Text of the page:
Over the past six years, Collins said he thinks the CEO has made progress but that there is still a way to go. He pointed to societal factors as part of the ongoing issue of the recruitment approach, namely the relatively high number of minority students who don’t apply to college, especially those who don’t apply to schools considered competitive like the University.
“It’s a complicated issue, and an easy, direct yes or no type of answer is probably not appropriate,” he said. “We have lots of recruitment efforts underway — our admissions staff does an excellent job in getting out to high schools, summer programs, we do reach students in high schools, try to cultivate interest in going to college and so forth. At the same time, what we know is that many first generation, low income students, or underrepresented minority students, who perform well in high school apply to no college whatsoever.”
As Michigan’s affirmative action ban moved from district court, to state court, to a six-month wait before the Supreme Court, and also amid renewed student protests such as BBUM, the University broadened its efforts in the two other steps of the admissions process — admittance and conversion — and beyond into addressing the climate on campus.
Last spring, the University’s Board of Regents appointed two new administrators — Robert Sellers, vice provost for diversity, equity and inclusion Kedra Ishop, associate vice president for enrollment management.
In an e-mail interview in early October, Sellers pointed to several factors as representative of the diversity, equity and inclusivity in his job title, including both recruitment and retention not only of students, but also staff and faculty, along with improving their campus experience.
Earlier this year, Sellers chaired the newly formed Provost’s Committee on Diversity, Equity and Inclusion, which released a report in May. The committee was structured to continue the work started by the original 2007 Blueprints on Diversity task force, which spawned the CEO, among other initiatives.
The committee’s May report set out 13 recommendations, touching directly on student recruitment, but also including accountability, campus climate, and retention for both faculty and students.
“While outreach and pipeline programs hold a great deal of promise, they are not the magic elixir or cure-all,” Sellers wrote in the e-mail interview. “We need to employ multiple strategies to address these issues. Some strategies provide short-term gains, while other strategies are focused on the long haul. There are many people at UM who have shown tremendous dedication to making this university more diverse for a very long time; however, we need to do a lot more and I am confident that we will.”
The report identified several concerns with the way the University does minority recruitment currently. One of its primary recommendations was increased coordination among different offices, which is similar to what Ishop was hired to do a month later.
In an e-mail interview in early October, Ishop, the former director of admissions at the University of Texas, Austin, an institution that has also been dealt with an affirmative action ban, emphasized the importance of looking at the admissions process as a whole, as opposed to focusing on specific parts. Her stated job description is to facilitate increased coordination between the Office of Undergraduate Admissions, the Office of Financial Aid, the Registrar and the Office of New Student Programs.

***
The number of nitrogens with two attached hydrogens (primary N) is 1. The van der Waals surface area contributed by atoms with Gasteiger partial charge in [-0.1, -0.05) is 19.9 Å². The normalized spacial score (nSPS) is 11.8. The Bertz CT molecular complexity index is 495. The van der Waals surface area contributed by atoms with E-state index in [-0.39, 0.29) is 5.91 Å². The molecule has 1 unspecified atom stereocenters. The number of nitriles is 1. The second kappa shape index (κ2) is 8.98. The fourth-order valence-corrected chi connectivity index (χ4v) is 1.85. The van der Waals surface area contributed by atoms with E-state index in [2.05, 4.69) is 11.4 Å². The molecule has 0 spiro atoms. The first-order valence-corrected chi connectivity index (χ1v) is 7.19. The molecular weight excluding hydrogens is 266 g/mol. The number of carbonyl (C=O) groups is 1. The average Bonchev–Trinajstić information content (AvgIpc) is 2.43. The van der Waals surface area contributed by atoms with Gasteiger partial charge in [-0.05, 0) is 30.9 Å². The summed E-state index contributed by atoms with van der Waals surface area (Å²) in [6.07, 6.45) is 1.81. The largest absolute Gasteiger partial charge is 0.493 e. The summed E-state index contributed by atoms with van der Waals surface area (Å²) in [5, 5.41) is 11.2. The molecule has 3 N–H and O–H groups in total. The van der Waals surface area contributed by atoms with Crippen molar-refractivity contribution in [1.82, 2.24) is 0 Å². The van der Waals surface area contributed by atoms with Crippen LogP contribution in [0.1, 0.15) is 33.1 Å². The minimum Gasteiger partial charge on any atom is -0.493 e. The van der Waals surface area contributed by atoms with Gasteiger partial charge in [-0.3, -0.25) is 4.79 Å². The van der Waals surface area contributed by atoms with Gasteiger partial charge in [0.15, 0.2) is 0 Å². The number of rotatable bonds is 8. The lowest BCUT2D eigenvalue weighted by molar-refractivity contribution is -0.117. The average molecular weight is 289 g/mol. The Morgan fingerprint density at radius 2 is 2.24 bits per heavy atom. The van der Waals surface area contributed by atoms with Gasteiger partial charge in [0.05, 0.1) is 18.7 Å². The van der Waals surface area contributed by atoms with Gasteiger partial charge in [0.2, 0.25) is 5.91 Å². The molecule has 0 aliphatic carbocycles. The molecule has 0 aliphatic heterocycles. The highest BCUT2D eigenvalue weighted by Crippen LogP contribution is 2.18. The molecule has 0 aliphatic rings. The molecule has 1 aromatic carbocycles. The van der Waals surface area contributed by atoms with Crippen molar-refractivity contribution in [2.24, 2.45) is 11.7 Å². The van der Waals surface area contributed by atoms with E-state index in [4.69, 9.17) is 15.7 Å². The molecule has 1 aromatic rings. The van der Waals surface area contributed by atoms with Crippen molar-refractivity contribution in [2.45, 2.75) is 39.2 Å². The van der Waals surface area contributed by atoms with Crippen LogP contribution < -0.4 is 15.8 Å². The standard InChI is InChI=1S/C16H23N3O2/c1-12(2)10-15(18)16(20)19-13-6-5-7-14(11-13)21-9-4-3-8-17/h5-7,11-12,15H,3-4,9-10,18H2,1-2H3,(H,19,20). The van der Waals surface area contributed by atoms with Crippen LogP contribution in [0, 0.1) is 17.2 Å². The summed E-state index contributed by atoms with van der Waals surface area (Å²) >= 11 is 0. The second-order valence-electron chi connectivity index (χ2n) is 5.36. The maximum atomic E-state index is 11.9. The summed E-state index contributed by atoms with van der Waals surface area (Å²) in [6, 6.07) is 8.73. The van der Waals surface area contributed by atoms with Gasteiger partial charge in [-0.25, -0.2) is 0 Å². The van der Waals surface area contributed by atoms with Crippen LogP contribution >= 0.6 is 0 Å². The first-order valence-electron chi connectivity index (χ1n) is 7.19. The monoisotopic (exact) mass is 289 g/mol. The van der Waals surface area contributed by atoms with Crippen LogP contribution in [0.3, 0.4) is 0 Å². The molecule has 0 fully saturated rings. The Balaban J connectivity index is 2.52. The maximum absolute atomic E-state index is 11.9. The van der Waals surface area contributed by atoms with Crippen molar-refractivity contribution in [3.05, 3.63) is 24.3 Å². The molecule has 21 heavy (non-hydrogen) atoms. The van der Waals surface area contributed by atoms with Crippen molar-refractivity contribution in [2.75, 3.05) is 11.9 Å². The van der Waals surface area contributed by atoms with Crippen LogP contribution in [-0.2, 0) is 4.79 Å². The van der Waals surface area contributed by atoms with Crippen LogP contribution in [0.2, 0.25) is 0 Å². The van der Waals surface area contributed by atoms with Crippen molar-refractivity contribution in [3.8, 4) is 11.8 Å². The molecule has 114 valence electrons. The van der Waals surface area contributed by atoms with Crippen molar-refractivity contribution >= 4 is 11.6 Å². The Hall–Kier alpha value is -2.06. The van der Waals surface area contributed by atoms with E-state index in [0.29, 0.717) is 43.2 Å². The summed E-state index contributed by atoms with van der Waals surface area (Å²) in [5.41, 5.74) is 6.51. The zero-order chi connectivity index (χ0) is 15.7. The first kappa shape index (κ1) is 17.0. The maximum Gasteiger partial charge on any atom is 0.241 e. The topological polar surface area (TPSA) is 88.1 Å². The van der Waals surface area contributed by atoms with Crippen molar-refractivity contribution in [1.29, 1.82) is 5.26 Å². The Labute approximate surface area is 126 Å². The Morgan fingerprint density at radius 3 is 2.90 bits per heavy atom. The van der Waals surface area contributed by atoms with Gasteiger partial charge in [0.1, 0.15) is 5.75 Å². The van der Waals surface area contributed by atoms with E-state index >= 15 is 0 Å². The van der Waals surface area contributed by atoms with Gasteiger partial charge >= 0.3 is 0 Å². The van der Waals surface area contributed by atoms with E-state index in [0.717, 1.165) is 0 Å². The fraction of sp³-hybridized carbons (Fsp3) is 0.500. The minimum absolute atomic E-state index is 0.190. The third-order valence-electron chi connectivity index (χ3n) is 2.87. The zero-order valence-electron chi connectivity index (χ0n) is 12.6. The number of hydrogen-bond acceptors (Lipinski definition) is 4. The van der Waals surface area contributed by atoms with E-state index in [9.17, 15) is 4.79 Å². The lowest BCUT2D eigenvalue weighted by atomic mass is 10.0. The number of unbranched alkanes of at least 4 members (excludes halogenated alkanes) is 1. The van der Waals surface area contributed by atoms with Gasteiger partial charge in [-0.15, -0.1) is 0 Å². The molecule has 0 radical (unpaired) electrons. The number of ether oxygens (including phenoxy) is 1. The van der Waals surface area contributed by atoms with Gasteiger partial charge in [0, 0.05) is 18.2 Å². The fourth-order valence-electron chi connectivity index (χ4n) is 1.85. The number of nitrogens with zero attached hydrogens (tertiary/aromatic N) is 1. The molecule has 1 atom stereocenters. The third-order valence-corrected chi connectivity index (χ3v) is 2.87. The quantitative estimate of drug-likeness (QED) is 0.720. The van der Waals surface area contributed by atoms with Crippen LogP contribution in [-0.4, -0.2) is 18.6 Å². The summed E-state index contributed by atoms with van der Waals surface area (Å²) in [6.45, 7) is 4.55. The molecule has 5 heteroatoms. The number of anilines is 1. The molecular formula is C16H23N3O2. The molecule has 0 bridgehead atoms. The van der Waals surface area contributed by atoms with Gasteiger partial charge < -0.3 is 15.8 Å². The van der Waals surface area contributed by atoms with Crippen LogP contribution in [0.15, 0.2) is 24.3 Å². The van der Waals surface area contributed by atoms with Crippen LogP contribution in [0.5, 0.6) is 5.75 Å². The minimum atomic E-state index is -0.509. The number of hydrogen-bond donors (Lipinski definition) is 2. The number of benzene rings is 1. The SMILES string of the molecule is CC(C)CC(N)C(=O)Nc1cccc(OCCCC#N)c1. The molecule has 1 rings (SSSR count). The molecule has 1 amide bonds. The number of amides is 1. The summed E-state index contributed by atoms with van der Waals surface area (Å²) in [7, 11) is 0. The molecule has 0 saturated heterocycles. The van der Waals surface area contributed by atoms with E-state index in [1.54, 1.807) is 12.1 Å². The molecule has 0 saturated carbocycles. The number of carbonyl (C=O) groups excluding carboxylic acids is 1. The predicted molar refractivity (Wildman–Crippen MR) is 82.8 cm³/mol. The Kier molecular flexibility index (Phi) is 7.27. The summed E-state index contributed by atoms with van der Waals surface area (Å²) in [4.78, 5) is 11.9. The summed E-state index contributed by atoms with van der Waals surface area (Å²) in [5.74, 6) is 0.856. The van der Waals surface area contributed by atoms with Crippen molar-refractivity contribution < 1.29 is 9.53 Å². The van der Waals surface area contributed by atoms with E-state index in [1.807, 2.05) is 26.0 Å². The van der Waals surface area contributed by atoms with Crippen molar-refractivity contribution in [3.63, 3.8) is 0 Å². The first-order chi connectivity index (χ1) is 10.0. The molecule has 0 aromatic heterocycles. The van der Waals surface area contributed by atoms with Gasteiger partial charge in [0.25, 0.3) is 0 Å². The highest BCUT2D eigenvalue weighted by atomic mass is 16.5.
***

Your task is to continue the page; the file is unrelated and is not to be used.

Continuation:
“Opportunity exists in cultivating an applicant pool, engaging with and enrolling students and families who are admitted, and supporting students throughout their UM experience in such a way that allows Michigan, through a holistic and defensible process, to present a student body of leaders that is representative of Michigan’s longstanding commitment to diversity,” Ishop wrote. “The emphasis cannot be reduced to one or the other, but is on a strategic, focused, and campus-wide engagement with moving toward, and forward on, that commitment.”
Other conclusions from the report prompted the tracking of more data so that progress could be properly evaluated, negative consequences for individual units not promoting diversity and more training around what is and what is not legally possible under Proposal 2. The end purpose, according to the report, was to create a strategic plan of diversity for the University.
In an interview, University Provost Martha Pollack said the plan was still under review by University President Mark Schlissel and subsequent policy decisions would likely be released this semester.
Beyond the numbers
Since the release of the latest enrollment data, the University’s Black enrollment still currently hovers around 5 percent, capping off a decade-plus long slide in percentage.
However, many of the University’s initiatives are long term with impacts that won’t be visible for multiple year, Sellers, Ishop and Collins all pointed out, especially those launched during the last school year and even those started back in 2006-2008.
Whether they’ll be able to fix the problem eventually is unclear, especially when it comes to the BSU’s goal of 10 percent — a mandate that technically, under Proposal 2, the University is unable to directly aim for, because it constitutes a quota.
“Could it happen? Yes, it could,” Collins said of achieving 10 percent. “But I think that means working closely with some school districts. I think it may mean the admissions office giving a broader look at characteristics that students bring with them. I’m not saying they don’t do that now, but such things such as your leadership— we’re the leaders and best, so one could theoretically say that if you were president of your class, we could give you some extra consideration.”
For now, though, the low numbers still matter, even if the University is working to change them.
Reed said in talking to a potential student about attending the University, given his experience on campus, he would highlight two things — both that the numbers have a presence, but also that there’s a lot the University has to offer.
“The statistics — you can’t really fight numbers,” Reed said. “It’s real. It’s a real thing, and you will feel it. I would definitely never sugarcoat that. I feel like that’s also part of what makes our experience unique. I would also tell that student that if you do choose to come here, there are a lot of things that the University does have at your disposal.”